DOUBLE BILL: A Queer Aesthetic + An Afternoon with Mike Kuchar — 28 Nov — Rose Lipman
Dir Luke Cornish / Australia / 2015 // Dir Oscar Oldershaw / UK/USA / 2015

—Sydney based portrait artist Guy James Whitworth considers the concept of a ‘queer aesthetic’ as he prepares for his 2014 exhibition 'A Queer Aesthetic" and the contributions from other artists provides an insight into the hearts, minds and creative processes of a selection of queer artists practising in Australia today.

—"Movies should have sex appeal," says Mike Kuchar. "It's a basic fundamental quality and helps in making it bearable to watch."

The twin brother of the late George Kuchar (his collaborator the New York underground film scene of the 60's and 70's) welcomes us to his home- a folly of kitschy religious iconography and lurid B-grade movie paraphernalia- to delve into his life and his work, embodying this philosophy of a palpably sexual undercurrents and a lushly lurid aesthetic.

ChemSex + Q&A — 29 Nov — Rio Cinema
Dir. Will Fairman & Max Gogarty / UK / 2015

Sex, drugs and… well more sex and drugs. CHEMSEX is a gritty, raw and unflinching VICE documentary feature about the chemsex sub-scene of London’s queer community. Actual sex scenes and self-confessed ‘slammers’ feature along side medical health professionals and past users to bring together a hard-hitting and timely film in the face of the ever-changing fast-paced world of technology, drugs and our relationships with each other. Followed by Q&A.

Women and the Word + Q&A — 28 Nov — Bernie Grant Arts Centre / 29 Nov — Rose Lipman Building
Dir. Sekiya Dorsett / Prod. Andrea Boston / USA / 2015

A joyous, empowering documentary charting the course of seven black women in a minivan on the road across America with THE REVIVAL, a slam style poetry tour. Absolutely eloquent, insightful and refreshing, we dare you not to want to hang off every word that they speak and drop everything to join the movement. Saturday’s screening is followed by a Q&A.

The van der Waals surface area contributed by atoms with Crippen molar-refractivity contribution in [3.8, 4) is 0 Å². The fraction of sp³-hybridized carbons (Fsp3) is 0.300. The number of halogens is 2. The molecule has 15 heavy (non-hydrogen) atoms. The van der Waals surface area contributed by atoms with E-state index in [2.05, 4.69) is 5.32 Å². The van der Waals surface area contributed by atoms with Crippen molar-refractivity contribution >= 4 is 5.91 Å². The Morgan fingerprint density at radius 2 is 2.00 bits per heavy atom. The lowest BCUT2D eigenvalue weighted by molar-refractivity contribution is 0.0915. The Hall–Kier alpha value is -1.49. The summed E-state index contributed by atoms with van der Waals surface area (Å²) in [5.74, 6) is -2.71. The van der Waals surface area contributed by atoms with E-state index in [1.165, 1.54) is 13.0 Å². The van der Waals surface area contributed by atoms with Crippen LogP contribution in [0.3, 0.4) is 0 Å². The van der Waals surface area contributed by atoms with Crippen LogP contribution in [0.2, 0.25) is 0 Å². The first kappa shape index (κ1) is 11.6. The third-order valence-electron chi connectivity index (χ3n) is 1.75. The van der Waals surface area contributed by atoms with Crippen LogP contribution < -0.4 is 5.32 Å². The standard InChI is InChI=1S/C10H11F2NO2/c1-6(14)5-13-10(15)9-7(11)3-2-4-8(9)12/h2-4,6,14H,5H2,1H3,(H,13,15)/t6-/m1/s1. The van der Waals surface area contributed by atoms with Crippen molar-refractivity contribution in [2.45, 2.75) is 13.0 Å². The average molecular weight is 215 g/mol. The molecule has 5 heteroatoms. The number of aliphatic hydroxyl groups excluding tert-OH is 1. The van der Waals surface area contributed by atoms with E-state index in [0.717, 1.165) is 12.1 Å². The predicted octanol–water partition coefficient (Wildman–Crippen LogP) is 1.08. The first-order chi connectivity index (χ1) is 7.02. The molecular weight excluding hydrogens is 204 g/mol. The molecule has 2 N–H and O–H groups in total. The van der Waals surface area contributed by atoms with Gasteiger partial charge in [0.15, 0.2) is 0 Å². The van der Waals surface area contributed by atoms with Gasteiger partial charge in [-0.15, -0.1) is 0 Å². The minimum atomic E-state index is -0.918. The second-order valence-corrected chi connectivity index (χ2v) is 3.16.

Paint it Pink + Q&A (free screening) — 28 Nov — Hackney Attic
Dir. Sophie MacCorquodale / UK / 2014

This is the all-singing, all-dancing, no-holds-barred glitterly love-in tribute to the radically inclusive East London club night genderfuck happening. Taking on everything from childhood struggles to redefining drag for ones-self, the result is a kinetic lansdlide of positivity, culminating in Sink The Pink's Summer Ball. Screening with: SERIOUS FUN TRANSMISSION Dir. Angel Rose / UK / 2014 / 2min45 and SINK THE PINK: TRANNYSFORMATION - Ted Dir. Craig Heathcote / UK / 2015 / 2min30

Alex & Ali  28 Nov — Genesis Cinema
Dir. Malachi Leopold / USA / 2014

Director Malachi Leopold's heartbreaking documentary begins as his uncle Alex starts planning a reunion with his long lost lover on neutral ground in Istanbul. This epic romance is set against enormous political struggles, touching on themes as varied as immigration, the right to love, cultural differences and competing ideologies. Screening with: MILKSHAKES & MEMORIES Dir. David Cave / Prod. John McMahon / UK / 2014 / 7min

Game Face — 28 Nov — Bernie Grant Arts Centre
Dir. Michiel Thomas / USA & Belgium / 2015 

Fringe! is proud to present the sports feature documentary GAME FACE. This film tells the parallel story of Fallon Fox, MMA's first transgender pro fighter, and Terrence Clemens, a college basketball player in Oklahoma who happens to be gay. 

Meanwhile in Beirut — 29 Nov — Rose Lipman Building
Dir. Felipe Monroy / Switzerland / 2015

Lea is a 30 year old, trans and lives in the Hamra district of Beirut. In Lebanon, transsexuality is prohibited by law. Working as an escort girl and locked in her apartment at the Hotel Stars, she refuses to be a victim and finds a way to an existence that resembles a 'normal' life as much as possible.

For full programme info: bit.ly/fringe15prog

Festival Team Top Fives - Round Three

Posted on Sat 21 Nov by AlexK / Documentary, Film, Trans, Performance, QTIPOC, Brazil, JT Leroy, transgender, sport, Peter Greenaway, Sergei Eisenstein

In Round number three our audience development team give you their fringey highlights. martha, harry and anna tell you about their picks for the fest.


Martha - Audience development assistant

The Cult of JT Leroy
Just one of the most fascinating and fantastical stories ever told. And it’s recent history. 

Kumu Hina
Incredibly uplifting and brave documentary about a Hawaiian ‘mahu’, or third gender person, inspiring children to be good citizens. Lovely and sweet.

Naz & Maalik
Tender and agreeable coming-of-age story about two young Muslims in post 9/11 New York City, experiencing the first flushes of love.

Shorts: Brazil
All of the short film programmes are pretty enticing, but this one especially promises a lot of diversity, strong voices, colour and life.

Eisenstein in Guanajuato